As I will mention, there are many other areas of concern relating to Northern Ireland, but at a basic level we need explicit assurance from the government of the United Kingdom that this fundamental agreement rests on more than ministerial indulgence.
On a cultural level, the seamlessness of movement back and forth across the Irish Sea has benefitted us both and must be maintained once the protection of EU law is removed.
The building of respect and understanding between us was facilitated by the fact that our leaders met regularly at EU meetings and worked to a shared agenda. Until 2011, for decades a new Prime Minister received the Taoiseach as one of his first official visitors.
Our relationship can’t be taken for granted. We should review the working of the East-West relationship and consider a more systematic approach to contacts between Dublin and London post-Brexit.
Brexit and Northern Ireland
The decision of a clear majority in Northern Ireland to vote Remain is not something which can be lightly dismissed. Unfortunately there has been effectively no acknowledgement of this, or of the Scottish Remain vote, in statements from ministers in London. As the Supreme Court has heard this week, it is Downing Street’s position that these votes have zero relevance to deciding core Brexit policy.
Secretary of State David Davis made a lengthy statement to the House of Commons in September in which he made only one passing reference to Northern Ireland. Last month another lengthy statement referenced Northern Ireland only insofar as to reject the idea that Northern Ireland has any distinct rights to challenge or delay London’s approach.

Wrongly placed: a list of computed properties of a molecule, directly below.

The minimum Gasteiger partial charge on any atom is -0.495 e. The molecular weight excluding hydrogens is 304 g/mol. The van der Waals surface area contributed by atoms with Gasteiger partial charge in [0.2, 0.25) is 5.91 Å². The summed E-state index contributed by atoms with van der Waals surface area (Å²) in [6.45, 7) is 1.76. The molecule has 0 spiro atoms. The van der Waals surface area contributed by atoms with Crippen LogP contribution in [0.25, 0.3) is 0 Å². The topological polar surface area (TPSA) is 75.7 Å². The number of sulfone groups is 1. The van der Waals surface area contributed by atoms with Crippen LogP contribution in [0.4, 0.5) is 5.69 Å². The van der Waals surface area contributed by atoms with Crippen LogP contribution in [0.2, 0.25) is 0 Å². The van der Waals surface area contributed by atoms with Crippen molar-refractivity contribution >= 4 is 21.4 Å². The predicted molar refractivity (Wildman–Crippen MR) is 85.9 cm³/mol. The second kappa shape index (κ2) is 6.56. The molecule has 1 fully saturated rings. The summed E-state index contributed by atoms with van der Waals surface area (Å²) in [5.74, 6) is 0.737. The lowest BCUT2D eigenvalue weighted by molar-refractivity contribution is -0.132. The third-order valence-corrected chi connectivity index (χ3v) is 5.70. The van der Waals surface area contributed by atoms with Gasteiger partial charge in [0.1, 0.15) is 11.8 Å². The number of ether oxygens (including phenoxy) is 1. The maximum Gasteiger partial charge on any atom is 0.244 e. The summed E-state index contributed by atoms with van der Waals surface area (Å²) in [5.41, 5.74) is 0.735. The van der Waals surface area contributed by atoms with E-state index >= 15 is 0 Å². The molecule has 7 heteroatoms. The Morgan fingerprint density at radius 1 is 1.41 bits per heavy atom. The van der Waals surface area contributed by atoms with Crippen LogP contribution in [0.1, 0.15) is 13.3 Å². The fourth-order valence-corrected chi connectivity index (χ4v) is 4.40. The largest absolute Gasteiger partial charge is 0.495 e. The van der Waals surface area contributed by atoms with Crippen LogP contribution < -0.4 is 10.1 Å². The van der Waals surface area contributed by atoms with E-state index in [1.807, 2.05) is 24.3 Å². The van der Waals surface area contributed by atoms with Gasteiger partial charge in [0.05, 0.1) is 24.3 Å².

While most senior government members have said that Northern Ireland is a priority, this has not been reflected in any specific policy statement or in the make-up of key committees.
Yet Northern Ireland is the region which is most exposed to post-Brexit impacts. Incredibly there has been only one independent review of Brexit’s potential impact on Northern Ireland. It is stark in its findings. There is currently no positive scenario for the economic impact of Brexit and many which are extremely negative. The closest to a neutral scenario is one where Northern Ireland has access to the Customs Union while also using regulatory freedom to squeeze costs of employment.
There are, of course, also important implications of the Brexit process for the post-Good Friday situation.
Fianna Fáil has two starting points in relation to Northern Ireland’s position post-Brexit.
First, the will of the people of Northern Ireland must be reflected in the final outcome. Imposing the full impact of hard Brexit on Northern Ireland is unacceptable.
Second, Dublin must promote and support special status for Northern Ireland in whatever way possible consistent with our remaining full and active members of the European Union.
Lost in the economic arguments is a simple fact about protecting the rights of citizenship. Following Brexit, Northern Ireland residents will retain their full right to EU citizenship through their right to hold Irish citizenship either jointly or as a sole citizenship.
This right to Irish citizenship is established by birth, family or ongoing residence. It is recognized in a binding international treaty between Ireland and the UK and it is reflected in EU law. This will continue to those born well after Brexit takes effect.
What this means is that post-2019 Northern Ireland will contain the largest concentration anywhere of EU citizens living outside of the boundaries of the EU. It is an absolute obligation on the EU to reflect this unique reality with a special status for Northern Ireland – and it is also an absolute obligation on the UK to reflect this unique reality in seeking a special status for Northern Ireland.
My party will never support proposals which reduce access for Northern Ireland residents to the basic rights of EU citizenship. In the context of a vote in the Dáil or elsewhere, this is a fundamental position for us.